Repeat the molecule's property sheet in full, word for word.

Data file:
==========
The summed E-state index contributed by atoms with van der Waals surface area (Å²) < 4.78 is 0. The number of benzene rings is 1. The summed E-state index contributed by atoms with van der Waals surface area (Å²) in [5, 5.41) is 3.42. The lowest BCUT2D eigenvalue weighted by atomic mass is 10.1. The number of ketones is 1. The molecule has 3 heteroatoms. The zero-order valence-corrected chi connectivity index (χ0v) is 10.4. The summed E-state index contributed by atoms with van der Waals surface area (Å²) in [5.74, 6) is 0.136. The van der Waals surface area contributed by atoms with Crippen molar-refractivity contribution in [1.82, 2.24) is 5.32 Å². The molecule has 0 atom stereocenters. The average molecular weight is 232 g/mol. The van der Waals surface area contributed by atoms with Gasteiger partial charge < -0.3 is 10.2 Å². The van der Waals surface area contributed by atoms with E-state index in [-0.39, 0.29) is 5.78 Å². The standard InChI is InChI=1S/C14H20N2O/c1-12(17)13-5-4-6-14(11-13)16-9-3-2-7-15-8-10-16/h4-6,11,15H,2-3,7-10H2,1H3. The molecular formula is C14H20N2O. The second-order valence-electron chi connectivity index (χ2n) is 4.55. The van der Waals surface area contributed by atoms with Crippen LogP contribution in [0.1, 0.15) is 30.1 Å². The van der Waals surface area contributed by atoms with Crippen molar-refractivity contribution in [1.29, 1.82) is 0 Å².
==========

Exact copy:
The summed E-state index contributed by atoms with van der Waals surface area (Å²) < 4.78 is 0. The number of benzene rings is 1. The summed E-state index contributed by atoms with van der Waals surface area (Å²) in [5, 5.41) is 3.42. The lowest BCUT2D eigenvalue weighted by atomic mass is 10.1. The number of ketones is 1. The molecule has 3 heteroatoms. The zero-order valence-corrected chi connectivity index (χ0v) is 10.4. The summed E-state index contributed by atoms with van der Waals surface area (Å²) in [5.74, 6) is 0.136. The van der Waals surface area contributed by atoms with Crippen molar-refractivity contribution in [1.82, 2.24) is 5.32 Å². The molecule has 0 atom stereocenters. The average molecular weight is 232 g/mol. The van der Waals surface area contributed by atoms with Gasteiger partial charge < -0.3 is 10.2 Å². The van der Waals surface area contributed by atoms with E-state index in [-0.39, 0.29) is 5.78 Å². The standard InChI is InChI=1S/C14H20N2O/c1-12(17)13-5-4-6-14(11-13)16-9-3-2-7-15-8-10-16/h4-6,11,15H,2-3,7-10H2,1H3. The molecular formula is C14H20N2O. The second-order valence-electron chi connectivity index (χ2n) is 4.55. The van der Waals surface area contributed by atoms with Crippen LogP contribution in [0.1, 0.15) is 30.1 Å². The van der Waals surface area contributed by atoms with Crippen molar-refractivity contribution in [1.29, 1.82) is 0 Å².